meaning that I would most certainly get.

I didn’t. I stared back.

We stood there like two stubborn eight year
olds until Mandrake cleared his throat. “I think I hear someone in
the dining room.”

Lady York frowned. “I said eleven.” She
turned on her heel and strode out of the kitchen.

I shifted my gaze to Mandrake who, on Lady
York’s exit, was happily popping a mini quiche into his mouth. He
held the tray out to me.

Normally, I would have welcomed the small
gesture of disobedience, but he was now on my not-to-be-trusted
list.

“What’s on your cards for today?” I asked.
His eyes widened and I realized that my tone had revealed more of
my resentment than I would have liked.

“Same as everyone. Brunch, big reveal.” He
turned his back to me on the last, making me think he was hiding
something.

I circled around him so we were facing
again. “No, I mean literally... your cards. The ones for the
mystery weekend. Last night they all seemed targeted at me.”

His eyes grew again. “You’re upset by that?
Someone has to be the killer. It isn’t personal.”

“I’m not–” I cut off my reply. Honestly, I
didn’t know if I was the killer or not. “What about the note?”

“What about it? It was in the envelope, with
my cards.” He tilted his head. “Seriously, I was just playing my
role.”

Except Lady York had seemed surprised by the
poem. “Who gave you your envelope?”

“Lady York. Same as everyone else.”

Lady York had left the envelopes on the
table, next to the now missing watch. It was possible that the same
person who took the watch also switched out Mandrake’s envelope.
But why add in the poem and why target me?

Mandrake popped another quiche in his mouth.
Chewing, he asked: “Did you take it?”

Lost in my own thoughts, his question
startled me. “What?”

“The watch. You were pretty interested in
it.”

A little shocked that he would pose the
question so bluntly, I stared at him.

Apparently undisturbed by my lack of
response, he picked up another quiche. “What do you think it’s
worth? You should know, right? You said you own an antique
shop.”

“That doesn’t make me an expert in
everything.”

He made a face.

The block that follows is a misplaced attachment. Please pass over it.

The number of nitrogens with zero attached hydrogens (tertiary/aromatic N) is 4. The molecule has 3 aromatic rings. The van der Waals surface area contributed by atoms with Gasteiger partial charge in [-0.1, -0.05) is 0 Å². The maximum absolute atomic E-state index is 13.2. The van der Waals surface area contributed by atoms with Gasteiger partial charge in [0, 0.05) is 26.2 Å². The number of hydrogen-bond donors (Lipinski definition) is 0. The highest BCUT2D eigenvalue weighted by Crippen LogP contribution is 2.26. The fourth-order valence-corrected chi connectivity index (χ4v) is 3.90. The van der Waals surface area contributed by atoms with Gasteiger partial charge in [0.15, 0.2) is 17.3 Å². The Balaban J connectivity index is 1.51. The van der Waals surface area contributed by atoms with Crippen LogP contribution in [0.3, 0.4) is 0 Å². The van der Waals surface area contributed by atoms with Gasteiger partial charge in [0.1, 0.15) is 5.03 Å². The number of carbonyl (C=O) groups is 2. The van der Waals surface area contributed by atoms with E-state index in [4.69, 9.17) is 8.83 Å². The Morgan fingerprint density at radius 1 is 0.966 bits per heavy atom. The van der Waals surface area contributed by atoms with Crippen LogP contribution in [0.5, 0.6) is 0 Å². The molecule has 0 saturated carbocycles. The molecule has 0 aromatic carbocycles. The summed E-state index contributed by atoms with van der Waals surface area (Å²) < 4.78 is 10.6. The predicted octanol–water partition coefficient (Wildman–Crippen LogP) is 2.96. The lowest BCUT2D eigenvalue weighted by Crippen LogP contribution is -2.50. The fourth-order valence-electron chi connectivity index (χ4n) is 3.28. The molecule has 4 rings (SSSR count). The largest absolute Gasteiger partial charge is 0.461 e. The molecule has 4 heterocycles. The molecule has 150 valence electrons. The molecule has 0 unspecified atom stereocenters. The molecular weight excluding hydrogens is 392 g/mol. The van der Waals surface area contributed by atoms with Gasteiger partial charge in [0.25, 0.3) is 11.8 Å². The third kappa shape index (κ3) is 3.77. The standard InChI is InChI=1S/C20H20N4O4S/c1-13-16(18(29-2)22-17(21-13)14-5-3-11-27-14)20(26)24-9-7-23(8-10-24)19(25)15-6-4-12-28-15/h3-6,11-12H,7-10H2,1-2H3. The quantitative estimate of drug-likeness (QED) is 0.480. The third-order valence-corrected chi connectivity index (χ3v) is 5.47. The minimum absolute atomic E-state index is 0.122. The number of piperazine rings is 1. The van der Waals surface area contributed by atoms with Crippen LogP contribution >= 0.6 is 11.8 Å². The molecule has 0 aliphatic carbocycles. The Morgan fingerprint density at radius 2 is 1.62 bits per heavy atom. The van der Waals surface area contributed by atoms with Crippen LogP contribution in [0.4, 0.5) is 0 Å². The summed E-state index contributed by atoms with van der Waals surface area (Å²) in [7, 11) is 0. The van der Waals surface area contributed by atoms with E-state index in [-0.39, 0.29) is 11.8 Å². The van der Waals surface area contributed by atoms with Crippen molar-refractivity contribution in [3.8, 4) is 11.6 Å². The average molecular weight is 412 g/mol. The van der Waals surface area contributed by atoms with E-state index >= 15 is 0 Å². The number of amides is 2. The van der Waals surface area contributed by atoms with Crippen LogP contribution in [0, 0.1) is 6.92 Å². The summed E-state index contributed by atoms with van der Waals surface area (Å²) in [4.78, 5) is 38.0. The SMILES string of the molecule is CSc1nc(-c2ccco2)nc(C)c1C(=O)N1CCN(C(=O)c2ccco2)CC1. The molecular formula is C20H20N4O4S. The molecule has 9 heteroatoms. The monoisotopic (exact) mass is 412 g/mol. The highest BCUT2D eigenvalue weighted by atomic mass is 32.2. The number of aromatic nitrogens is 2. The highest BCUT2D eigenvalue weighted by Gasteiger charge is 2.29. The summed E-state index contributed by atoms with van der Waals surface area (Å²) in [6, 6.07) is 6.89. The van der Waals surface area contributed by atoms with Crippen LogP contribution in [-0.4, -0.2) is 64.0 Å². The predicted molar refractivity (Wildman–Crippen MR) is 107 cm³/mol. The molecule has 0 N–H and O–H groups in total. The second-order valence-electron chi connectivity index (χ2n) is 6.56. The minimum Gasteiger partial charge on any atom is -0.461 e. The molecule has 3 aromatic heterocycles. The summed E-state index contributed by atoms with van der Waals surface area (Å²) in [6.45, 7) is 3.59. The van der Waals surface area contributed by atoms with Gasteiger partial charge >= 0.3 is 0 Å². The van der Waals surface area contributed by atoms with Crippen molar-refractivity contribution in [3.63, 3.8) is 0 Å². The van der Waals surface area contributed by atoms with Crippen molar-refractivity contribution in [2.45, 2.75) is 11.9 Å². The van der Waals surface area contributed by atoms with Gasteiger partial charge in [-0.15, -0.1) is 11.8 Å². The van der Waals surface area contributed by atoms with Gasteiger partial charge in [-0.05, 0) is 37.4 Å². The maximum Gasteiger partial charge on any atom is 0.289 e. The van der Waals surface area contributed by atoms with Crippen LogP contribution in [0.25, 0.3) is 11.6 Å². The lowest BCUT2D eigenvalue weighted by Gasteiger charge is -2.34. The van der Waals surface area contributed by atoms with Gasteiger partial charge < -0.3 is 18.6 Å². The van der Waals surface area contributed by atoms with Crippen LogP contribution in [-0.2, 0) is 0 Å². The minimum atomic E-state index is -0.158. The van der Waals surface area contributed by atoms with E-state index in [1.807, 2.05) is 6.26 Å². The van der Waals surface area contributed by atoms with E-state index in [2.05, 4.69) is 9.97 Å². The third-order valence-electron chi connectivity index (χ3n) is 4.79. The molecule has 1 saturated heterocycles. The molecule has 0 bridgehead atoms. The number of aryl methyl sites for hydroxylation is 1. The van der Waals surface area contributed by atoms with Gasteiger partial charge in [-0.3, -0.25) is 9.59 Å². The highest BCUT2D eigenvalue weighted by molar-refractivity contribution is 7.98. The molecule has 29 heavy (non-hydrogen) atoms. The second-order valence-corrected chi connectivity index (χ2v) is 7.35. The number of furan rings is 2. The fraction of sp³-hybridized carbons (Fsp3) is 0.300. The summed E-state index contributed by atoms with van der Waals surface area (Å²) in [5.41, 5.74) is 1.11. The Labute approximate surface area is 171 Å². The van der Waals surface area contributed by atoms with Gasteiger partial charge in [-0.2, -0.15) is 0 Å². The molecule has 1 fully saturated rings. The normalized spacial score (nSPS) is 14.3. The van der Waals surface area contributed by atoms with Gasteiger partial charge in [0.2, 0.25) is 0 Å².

I relented. “To the right buyer? A thousand?
It was fairly unique.”

He stopped chewing. “That much? But it’s so
old.”

It was my turn to make the face. “Yes, it
is.”

“That’s a felony. You could get real time
for that.”

His concern was endearing, or would have
been if I hadn’t thought it was coming mainly from a place of
morbid fascination at my plight.

The kitchen door swung open and my new
friend and fellow martini guzzler walked in. Dressed in a jersey
tracksuit, Mrs. Peabody looked completely relaxed, if a little out
of place.

She milled around the kitchen island,
breaking off a piece of quiche crust and stirring the fruit salad.
“All grapes,” she commented. “Typical.” After picking out the lone
strawberry, she walked to the refrigerator and pulled out a pitcher
of orange juice and another of tomato juice.

“Mr. Blore is back on bar duty. I told him
I’d get the juice.” With a pitcher in each hand, she turned and
looked at me. Her eyes roamed down my wrinkled maid’s uniform. When
she looked up, there was a question in her eyes.

“I didn’t get the memo.”

“Ah...” She shook her head. “I swear that
woman never left high school. What are you waiting for? Go change.”
She raised a pitcher to emphasize her words. Orange juice slopped
onto her arm.

I glanced at the dining room door.

Mrs. Peabody sat down the pitcher and licked
the juice off her arm. “You realize you don’t work for her, right?
Besides, she called you out last night for no reason at all. Screw
her.”

She was right. I took her advice and
scurried back to our cabin.

 

o0o

Peter and Kiska were gone when I got to the
cabin. Since I hadn’t passed them on the short trip from the main
house, I assumed they had gone for another walk. I did, however,
check the parking lot to make sure Peter’s truck was still
there.

I didn’t think he’d desert me completely,
but I wouldn’t put it past him to run an “errand” or two that took
up a big portion of this morning’s activities.

The truck was still where he had left it,
and on further investigation I saw new man and malamute tracks in
the snow heading toward some trees. So I went inside to change,
reassured that I was not going to be left alone with Mrs. Peabody
as my only ally.

Ten minutes later, dressed in jeans and with
cleavage fully covered, I returned to the main house.

Peter and Kiska were standing by the front
window, flanked by Emily Brent and Dr. Armstrong.